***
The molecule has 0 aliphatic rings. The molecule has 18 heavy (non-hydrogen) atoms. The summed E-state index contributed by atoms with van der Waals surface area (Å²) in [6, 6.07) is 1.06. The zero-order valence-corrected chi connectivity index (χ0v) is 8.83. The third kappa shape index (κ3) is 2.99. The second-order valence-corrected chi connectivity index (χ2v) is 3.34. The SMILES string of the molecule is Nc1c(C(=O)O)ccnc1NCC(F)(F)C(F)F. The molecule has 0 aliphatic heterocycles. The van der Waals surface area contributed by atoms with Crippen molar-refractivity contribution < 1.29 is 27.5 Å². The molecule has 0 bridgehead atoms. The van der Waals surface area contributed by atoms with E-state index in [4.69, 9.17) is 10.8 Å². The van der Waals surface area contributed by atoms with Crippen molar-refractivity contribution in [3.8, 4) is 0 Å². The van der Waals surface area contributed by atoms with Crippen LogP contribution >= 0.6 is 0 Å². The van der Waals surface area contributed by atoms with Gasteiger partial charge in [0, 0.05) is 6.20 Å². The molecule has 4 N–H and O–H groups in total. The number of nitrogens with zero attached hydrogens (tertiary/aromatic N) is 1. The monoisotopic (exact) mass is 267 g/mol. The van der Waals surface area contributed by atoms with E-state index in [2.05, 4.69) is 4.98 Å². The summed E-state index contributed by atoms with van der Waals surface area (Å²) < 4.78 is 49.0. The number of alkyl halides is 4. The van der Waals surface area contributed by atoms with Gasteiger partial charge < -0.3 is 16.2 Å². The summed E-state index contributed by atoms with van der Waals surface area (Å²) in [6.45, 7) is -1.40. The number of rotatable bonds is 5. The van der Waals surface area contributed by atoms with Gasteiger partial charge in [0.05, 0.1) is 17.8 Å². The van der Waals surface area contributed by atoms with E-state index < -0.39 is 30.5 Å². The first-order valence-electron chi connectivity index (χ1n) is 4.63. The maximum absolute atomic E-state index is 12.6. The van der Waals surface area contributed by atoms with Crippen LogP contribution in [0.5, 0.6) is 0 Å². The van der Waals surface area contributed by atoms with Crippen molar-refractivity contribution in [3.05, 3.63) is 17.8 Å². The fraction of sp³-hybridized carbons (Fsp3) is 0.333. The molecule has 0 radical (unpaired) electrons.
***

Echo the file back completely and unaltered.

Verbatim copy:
The molecule has 0 aliphatic rings. The molecule has 18 heavy (non-hydrogen) atoms. The summed E-state index contributed by atoms with van der Waals surface area (Å²) in [6, 6.07) is 1.06. The zero-order valence-corrected chi connectivity index (χ0v) is 8.83. The third kappa shape index (κ3) is 2.99. The second-order valence-corrected chi connectivity index (χ2v) is 3.34. The SMILES string of the molecule is Nc1c(C(=O)O)ccnc1NCC(F)(F)C(F)F. The molecule has 0 aliphatic heterocycles. The van der Waals surface area contributed by atoms with Crippen molar-refractivity contribution < 1.29 is 27.5 Å². The molecule has 0 bridgehead atoms. The van der Waals surface area contributed by atoms with E-state index in [4.69, 9.17) is 10.8 Å². The van der Waals surface area contributed by atoms with Crippen molar-refractivity contribution in [3.8, 4) is 0 Å². The van der Waals surface area contributed by atoms with Crippen LogP contribution >= 0.6 is 0 Å². The van der Waals surface area contributed by atoms with Gasteiger partial charge in [0, 0.05) is 6.20 Å². The molecule has 4 N–H and O–H groups in total. The number of nitrogens with zero attached hydrogens (tertiary/aromatic N) is 1. The monoisotopic (exact) mass is 267 g/mol. The van der Waals surface area contributed by atoms with E-state index in [2.05, 4.69) is 4.98 Å². The summed E-state index contributed by atoms with van der Waals surface area (Å²) < 4.78 is 49.0. The number of alkyl halides is 4. The van der Waals surface area contributed by atoms with Gasteiger partial charge < -0.3 is 16.2 Å². The summed E-state index contributed by atoms with van der Waals surface area (Å²) in [6.45, 7) is -1.40. The number of rotatable bonds is 5. The van der Waals surface area contributed by atoms with Gasteiger partial charge in [0.05, 0.1) is 17.8 Å². The van der Waals surface area contributed by atoms with E-state index < -0.39 is 30.5 Å². The first-order valence-electron chi connectivity index (χ1n) is 4.63. The maximum absolute atomic E-state index is 12.6. The van der Waals surface area contributed by atoms with Crippen LogP contribution in [0.5, 0.6) is 0 Å². The van der Waals surface area contributed by atoms with Crippen molar-refractivity contribution in [3.05, 3.63) is 17.8 Å². The fraction of sp³-hybridized carbons (Fsp3) is 0.333. The molecule has 0 radical (unpaired) electrons.